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Columbia River Gorge National Scenic Area

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Columbia River Gorge National Scenic Area Overview

Each year, millions of motorists wend their way into the Columbia River Gorge on the border between northern Oregon and southern Washington to take in the stunning beauty of its black basalt cliffs, ribbon-like waterfalls, and lush fir forests. On foggy days, the scenic vistas in the Gorge are reminiscent of Chinese scroll paintings of steep-sided mountains adorned here and there by twisted pines. In November 1986, Congress recognized the unique beauty of the Gorge when it made it the nation's first National Scenic Area.

The 80-mile-long Gorge is a testament to the power of flowing water; over time, the mighty Columbia River has worn this deep gash into the volcanic rock of the Cascade Range nearly down to sea level. At points, the canyon walls tower 4,000 feet above the river. Frequent rain nourishes a lush rain forest and replenishes the waters that cascade over sheer basalt cliffs into blinding cataracts—there are 77 waterfalls on the Oregon side of the Gorge alone. The western Gorge is dominated by the dark verdure of conifer, while also sheltering stands of big-leaf maple, cottonwood, Oregon ash, and vine maple. The eastern Gorge is home to Oregon oak and big-leaf maple.

For over 31,000 years, the Columbia River Gorge has supported flourishing civilizations. Evidence of the Folsom and Marmes people, who crossed the Great Continental Divide from Asia, were found in archaeological digs. Excavations at Five Mile Rapids, a few miles east of The Dalles, show humans have occupied this ideal salmon-fishing site for more than 10,000 years.

The Columbia River Gorge is also one of the Northwest's numerous world-class outdoor playgrounds. It is arguably the boardsailing capital of the world—it functions like a wind tunnel, generating 30-knot winds as pressure differentials east and west of the Cascades find an outlet in the deep cut of the Gorge. Hiking to the Gorge's waterfalls is a classic Portland-area day trip, and in late fall and early spring, when the heights of the Cascades are buried beneath deep snow, the Gorge is the premiere option for area hikers and mountain bikers.

Ride the Wind
Hood River, the town at the narrowest point of the Columbia River Gorge, is an internationally famous destination for boardsailors. Surfers launch from both sides of the river, from Rooster Rock to Rufus, and often find that wind conditions can vary wildly from one location to the next. This is due to the unpredictable collision of cool marine air found on the western side of the Cascades, with the dryer air from the inland basin. The wind speeds often vary from 15 miles per hour at one location to 35 mph at another spot just 30 miles east or west. Launch sites as little as one mile apart can have huge swells at one, and small chop at the other.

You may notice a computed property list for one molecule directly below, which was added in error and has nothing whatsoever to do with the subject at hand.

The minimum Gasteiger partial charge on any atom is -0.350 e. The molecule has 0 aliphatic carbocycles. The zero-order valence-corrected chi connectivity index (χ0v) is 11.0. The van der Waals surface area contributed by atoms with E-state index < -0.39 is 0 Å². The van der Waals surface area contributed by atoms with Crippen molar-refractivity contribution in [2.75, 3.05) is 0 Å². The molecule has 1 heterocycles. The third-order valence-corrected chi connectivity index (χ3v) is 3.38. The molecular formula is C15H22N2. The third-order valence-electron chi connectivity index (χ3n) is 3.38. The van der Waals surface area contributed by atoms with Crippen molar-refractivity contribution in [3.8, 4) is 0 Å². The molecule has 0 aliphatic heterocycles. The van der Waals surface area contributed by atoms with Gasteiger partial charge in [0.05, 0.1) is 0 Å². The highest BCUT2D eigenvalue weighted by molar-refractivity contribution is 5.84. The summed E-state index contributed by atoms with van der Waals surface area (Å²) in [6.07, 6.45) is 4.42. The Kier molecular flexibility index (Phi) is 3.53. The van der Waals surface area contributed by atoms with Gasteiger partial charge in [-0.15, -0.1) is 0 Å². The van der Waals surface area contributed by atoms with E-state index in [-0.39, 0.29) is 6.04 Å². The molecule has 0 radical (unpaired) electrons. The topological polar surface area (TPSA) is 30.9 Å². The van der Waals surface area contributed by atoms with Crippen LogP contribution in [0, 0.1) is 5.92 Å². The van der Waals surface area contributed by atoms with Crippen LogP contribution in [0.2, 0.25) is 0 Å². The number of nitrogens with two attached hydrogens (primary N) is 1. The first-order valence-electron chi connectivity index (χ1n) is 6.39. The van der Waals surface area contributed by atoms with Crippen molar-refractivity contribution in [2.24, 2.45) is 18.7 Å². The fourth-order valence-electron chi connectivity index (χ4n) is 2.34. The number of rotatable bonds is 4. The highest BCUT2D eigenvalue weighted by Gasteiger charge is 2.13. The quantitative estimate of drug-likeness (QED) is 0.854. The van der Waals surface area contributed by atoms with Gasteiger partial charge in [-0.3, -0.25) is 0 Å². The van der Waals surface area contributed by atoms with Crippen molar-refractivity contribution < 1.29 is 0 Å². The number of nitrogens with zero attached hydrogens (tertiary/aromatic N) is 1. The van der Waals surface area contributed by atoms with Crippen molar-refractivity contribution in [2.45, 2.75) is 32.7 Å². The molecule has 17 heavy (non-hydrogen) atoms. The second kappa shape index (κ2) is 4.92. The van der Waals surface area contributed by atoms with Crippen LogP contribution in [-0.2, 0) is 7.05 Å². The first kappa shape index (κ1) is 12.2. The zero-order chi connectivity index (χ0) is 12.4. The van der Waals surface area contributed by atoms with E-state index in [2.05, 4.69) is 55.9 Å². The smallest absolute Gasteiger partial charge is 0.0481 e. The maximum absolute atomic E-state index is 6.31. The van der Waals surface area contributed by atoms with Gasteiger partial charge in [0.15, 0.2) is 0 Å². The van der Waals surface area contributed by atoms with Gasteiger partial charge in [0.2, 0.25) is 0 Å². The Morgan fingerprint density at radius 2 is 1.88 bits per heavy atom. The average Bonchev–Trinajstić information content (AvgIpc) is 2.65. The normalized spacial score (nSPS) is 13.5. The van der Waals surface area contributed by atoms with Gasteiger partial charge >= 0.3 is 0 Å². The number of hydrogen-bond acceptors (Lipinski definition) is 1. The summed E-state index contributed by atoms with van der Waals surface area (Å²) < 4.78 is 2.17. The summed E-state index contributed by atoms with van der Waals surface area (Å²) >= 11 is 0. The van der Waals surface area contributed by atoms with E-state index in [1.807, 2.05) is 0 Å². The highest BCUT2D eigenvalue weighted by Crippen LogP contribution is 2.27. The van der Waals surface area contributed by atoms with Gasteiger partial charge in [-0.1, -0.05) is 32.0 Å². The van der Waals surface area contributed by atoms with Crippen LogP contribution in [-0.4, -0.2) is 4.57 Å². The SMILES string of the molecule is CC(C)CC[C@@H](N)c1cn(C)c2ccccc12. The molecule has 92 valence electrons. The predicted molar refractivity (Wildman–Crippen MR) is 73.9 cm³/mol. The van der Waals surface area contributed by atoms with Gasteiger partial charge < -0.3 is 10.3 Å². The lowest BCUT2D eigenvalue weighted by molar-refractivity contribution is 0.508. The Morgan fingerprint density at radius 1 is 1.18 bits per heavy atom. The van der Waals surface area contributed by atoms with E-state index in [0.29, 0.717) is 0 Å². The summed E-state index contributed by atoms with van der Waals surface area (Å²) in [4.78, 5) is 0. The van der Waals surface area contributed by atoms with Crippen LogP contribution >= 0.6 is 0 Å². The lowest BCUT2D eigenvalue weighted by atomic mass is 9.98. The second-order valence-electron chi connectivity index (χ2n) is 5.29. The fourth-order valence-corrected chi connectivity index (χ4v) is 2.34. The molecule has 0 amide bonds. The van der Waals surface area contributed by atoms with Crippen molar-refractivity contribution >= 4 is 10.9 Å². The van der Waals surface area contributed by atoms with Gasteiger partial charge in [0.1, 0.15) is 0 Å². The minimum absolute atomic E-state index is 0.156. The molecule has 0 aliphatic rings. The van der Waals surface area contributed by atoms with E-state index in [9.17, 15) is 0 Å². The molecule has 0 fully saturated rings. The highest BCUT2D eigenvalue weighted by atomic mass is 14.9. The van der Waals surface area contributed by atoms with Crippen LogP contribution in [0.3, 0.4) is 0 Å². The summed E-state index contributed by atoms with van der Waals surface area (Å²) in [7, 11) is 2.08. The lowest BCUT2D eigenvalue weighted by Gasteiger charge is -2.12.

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Hike Eagle Creek Trail
Sections of this 13.2-mile trail are carved into sheer basalt cliffs while elsewhere it meanders through lush forest. Along the way, pass Punch Bowl Falls, where angel hair strands of water fall 25 feet into a verdigris pool of water set in a large grotto. Walk across High Bridge, which traverses the gorge 150 feet above the creek, and through Tunnel Falls, where the trail passes through a tunnel behind a curtain of falling water.

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Crown the Sturgeon King
There's an old-time smoked-fish breakfast place on Manhattan's Upper West Side called Barney Greengrass the Sturgeon King. Who's the Sturgeon King in your family? The only way to find out is to drop a hook deep into the Columbia River above and below the Bonneville Dam. The sturgeon is a bottom-feeder and prefers the deep, cavernous sections of the river. The Columbia River's waters are also home to smallmouth and largemouth bass, panfish, walleye, and shad. If you're after salmon and steelhead, check out the Little White Salmon River that flows into Drano Lake.

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Behold Multnomah Falls
The double-tiered Multnomah Falls, at 620 feet high, is the second highest waterfall in the United States. You can see five flows of Yakama basalt in the fall's cliff face. The Benson Bridge, built by Italian stone masons, allows you to view the falls between its upper and lower cataract.

Mountain Bike Gorge Trail 400
Bike beneath the towering basalt cliffs of the Columbia River Gorge. Although gentle grades generally make this smooth cycling, expect numerous rock talus crossings to challenge your obstacle avoidance skills. At Wauna Viewpoint, you can gorge your eyes on the beguiling engineering wonder known as the Bonneville Dam.

More on biking in Columbia River Gorge National Scenic Area

Identify Rainforest Wildflowers
Average annual precipitation of 75 inches at Oneonta Gorge yields a temperate rainforest teeming with "endemic" (nowhere else in the world) and exotic wildflowers. As you explore this lush ecosystem, you'll feel as if you have wandered into a natural outdoor greenhouse. Keep your eyes open for Columbia Gorge daisies—these white-petaled flowers can be found on overhanging basalt cliffs. The white-flowered Oregon Sullivantia prefers to cling to the wet cliffs near waterfalls, and tends to be found in the low elevations at the western end of the Gorge on the Oregon side.

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